Over-45s don't believe State will pay for care in later lifePosted on: 15 December 2015 by Gareth Hargreaves
Record numbers of over 45s do not think the government will pay for their care needs when they reach old age.
Just 30% of over-45s believe that the state will pay for their care suggests the fourth Partnership Care Index with a dramatic collapse in confidence from over 50% in 2012.. This is the lowest level in the last four years and suggests that while there is widespread confusion; people are becoming increasingly aware of their responsibilities.
Since 2012, expected reliance on local government funding has fallen across all age groups (see full table below) with the largest decrease recorded amongst the over-75s (44% - 2012 vs 12% - 2015).
Proportion of over-45s who expect the State to pay for care:
Rather than relying on state support, people intend to sell their home (31%), use pension income (29%), raid their savings (28%) or rely on income from savings and investments (11%). However, while some have a clear idea on how they might meet these obligations, the number of people who don’t know by what means they will manage this expense has increased from 4% (2013) to 27% (2015).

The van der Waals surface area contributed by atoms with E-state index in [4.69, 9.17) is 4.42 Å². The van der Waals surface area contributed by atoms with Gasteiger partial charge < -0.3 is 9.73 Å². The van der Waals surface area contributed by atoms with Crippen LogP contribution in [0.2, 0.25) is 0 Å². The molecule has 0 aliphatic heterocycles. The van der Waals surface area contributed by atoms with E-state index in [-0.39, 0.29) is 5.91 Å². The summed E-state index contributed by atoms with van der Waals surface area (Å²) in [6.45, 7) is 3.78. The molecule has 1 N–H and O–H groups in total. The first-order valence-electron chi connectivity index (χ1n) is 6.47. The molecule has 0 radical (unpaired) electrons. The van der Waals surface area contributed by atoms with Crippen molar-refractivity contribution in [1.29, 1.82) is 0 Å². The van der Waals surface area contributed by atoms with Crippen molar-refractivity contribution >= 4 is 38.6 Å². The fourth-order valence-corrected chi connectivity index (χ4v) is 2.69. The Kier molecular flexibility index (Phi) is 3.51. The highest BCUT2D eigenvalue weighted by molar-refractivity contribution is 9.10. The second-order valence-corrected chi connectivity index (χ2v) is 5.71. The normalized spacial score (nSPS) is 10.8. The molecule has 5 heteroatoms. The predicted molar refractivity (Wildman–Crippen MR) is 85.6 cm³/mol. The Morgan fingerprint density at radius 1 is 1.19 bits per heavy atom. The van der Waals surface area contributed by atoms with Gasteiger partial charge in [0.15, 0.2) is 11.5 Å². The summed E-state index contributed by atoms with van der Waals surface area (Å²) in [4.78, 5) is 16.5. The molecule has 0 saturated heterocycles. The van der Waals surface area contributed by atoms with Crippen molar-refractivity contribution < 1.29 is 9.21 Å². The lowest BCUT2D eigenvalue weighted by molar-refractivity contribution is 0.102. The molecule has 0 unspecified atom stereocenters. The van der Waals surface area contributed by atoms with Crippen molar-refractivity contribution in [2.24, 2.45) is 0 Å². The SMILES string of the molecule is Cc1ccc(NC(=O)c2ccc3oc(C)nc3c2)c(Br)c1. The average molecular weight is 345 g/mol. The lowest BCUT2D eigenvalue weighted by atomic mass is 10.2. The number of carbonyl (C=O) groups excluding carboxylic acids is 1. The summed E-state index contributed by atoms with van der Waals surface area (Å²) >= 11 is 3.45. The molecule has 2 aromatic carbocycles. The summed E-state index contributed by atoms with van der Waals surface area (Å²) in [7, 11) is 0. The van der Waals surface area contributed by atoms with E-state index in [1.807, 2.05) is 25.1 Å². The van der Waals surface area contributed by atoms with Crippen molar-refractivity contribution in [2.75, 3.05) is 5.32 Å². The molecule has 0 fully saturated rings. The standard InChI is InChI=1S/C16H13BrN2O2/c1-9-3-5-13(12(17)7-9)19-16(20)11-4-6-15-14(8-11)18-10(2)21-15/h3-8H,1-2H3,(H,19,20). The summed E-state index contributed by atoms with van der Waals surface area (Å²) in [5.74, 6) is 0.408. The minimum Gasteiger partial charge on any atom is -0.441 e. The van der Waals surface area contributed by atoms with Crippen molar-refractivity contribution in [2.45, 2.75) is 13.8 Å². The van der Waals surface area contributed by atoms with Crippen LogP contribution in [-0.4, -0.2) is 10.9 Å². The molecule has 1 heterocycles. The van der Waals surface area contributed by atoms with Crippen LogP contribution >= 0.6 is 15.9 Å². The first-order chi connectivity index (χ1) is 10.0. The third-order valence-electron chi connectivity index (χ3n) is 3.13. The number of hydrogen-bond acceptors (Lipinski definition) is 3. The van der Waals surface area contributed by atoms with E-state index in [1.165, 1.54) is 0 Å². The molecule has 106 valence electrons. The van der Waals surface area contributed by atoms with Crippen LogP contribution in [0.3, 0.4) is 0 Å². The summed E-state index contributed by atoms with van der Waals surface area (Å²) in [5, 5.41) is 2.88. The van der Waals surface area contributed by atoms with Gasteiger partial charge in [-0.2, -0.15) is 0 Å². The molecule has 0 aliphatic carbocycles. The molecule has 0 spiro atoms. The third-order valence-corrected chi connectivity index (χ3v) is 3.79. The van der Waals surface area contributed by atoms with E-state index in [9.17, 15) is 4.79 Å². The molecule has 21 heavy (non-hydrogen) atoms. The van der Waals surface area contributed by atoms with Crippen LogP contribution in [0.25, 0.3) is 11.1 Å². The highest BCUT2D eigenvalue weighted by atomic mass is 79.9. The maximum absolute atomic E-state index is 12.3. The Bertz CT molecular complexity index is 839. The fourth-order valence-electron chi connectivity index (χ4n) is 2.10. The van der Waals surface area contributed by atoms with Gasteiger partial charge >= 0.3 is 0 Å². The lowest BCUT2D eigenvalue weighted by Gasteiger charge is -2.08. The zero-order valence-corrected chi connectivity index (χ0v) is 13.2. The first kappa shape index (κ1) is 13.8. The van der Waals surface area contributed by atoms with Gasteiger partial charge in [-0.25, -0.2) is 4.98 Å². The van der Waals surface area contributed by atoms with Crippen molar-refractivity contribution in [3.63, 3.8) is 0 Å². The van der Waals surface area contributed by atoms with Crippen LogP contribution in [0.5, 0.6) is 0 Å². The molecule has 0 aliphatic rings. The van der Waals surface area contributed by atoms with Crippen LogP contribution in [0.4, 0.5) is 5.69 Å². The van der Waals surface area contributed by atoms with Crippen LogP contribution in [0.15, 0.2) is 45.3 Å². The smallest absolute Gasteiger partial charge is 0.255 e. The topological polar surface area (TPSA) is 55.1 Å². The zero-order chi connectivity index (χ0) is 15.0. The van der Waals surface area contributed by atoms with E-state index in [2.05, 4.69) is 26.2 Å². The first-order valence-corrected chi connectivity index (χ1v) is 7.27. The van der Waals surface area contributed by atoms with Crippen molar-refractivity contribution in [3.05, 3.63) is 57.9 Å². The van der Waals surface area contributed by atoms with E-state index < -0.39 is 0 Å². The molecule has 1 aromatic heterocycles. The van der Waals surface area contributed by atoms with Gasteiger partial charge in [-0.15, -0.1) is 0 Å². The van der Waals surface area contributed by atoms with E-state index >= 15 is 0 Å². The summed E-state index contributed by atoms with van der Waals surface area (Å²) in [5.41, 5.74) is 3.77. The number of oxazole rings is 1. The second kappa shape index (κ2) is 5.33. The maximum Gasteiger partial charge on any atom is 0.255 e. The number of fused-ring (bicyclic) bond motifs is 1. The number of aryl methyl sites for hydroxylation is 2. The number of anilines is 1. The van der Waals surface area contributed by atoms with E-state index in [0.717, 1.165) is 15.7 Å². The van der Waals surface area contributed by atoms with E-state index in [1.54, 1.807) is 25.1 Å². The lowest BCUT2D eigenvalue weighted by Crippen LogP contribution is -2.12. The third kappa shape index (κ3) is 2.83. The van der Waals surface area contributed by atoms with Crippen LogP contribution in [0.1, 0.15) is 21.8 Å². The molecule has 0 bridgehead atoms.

Not only were they unsure as to how they might meet this cost but the proportion of people who did not know who to ask has also reached a four year high (18%). Others suggested they might find out about funding by speaking to their social worker or local authority (49%), Citizens Advice Bureau (42%), doctor (28%) or searching online (24%).
Sadly, the profession that is arguably most qualified to provide information as they are able to make concrete recommendations about care funding solutions – independent financial adviser (9%) – was a less popular option.
Jim Boyd, Director of Corporate Affairs, Partnership said: “It is clear that discussions following the Social Care White Paper in 2012 have gradually seen people waking up to the fact that they will need to take responsibility for paying for their own care. However, while there is increased understanding, there also appears to be growing concern with a quarter of people having no idea how they will be able to meet this cost and one in five unsure how to access information.
“With the typical care home in England costing £29,558 per year, this is a significant amount of money to find for an indefinite period without any prior planning or knowledge. So it is vital that industry and local authorities take the opportunity presented by this interest to inform and educate people about their options.
“Highlighting that there are regulated independent financial advisers who specialise in this arena as well as products such as care annuities which provide peace of mind will help people to overcome their concerns and take concrete steps.”
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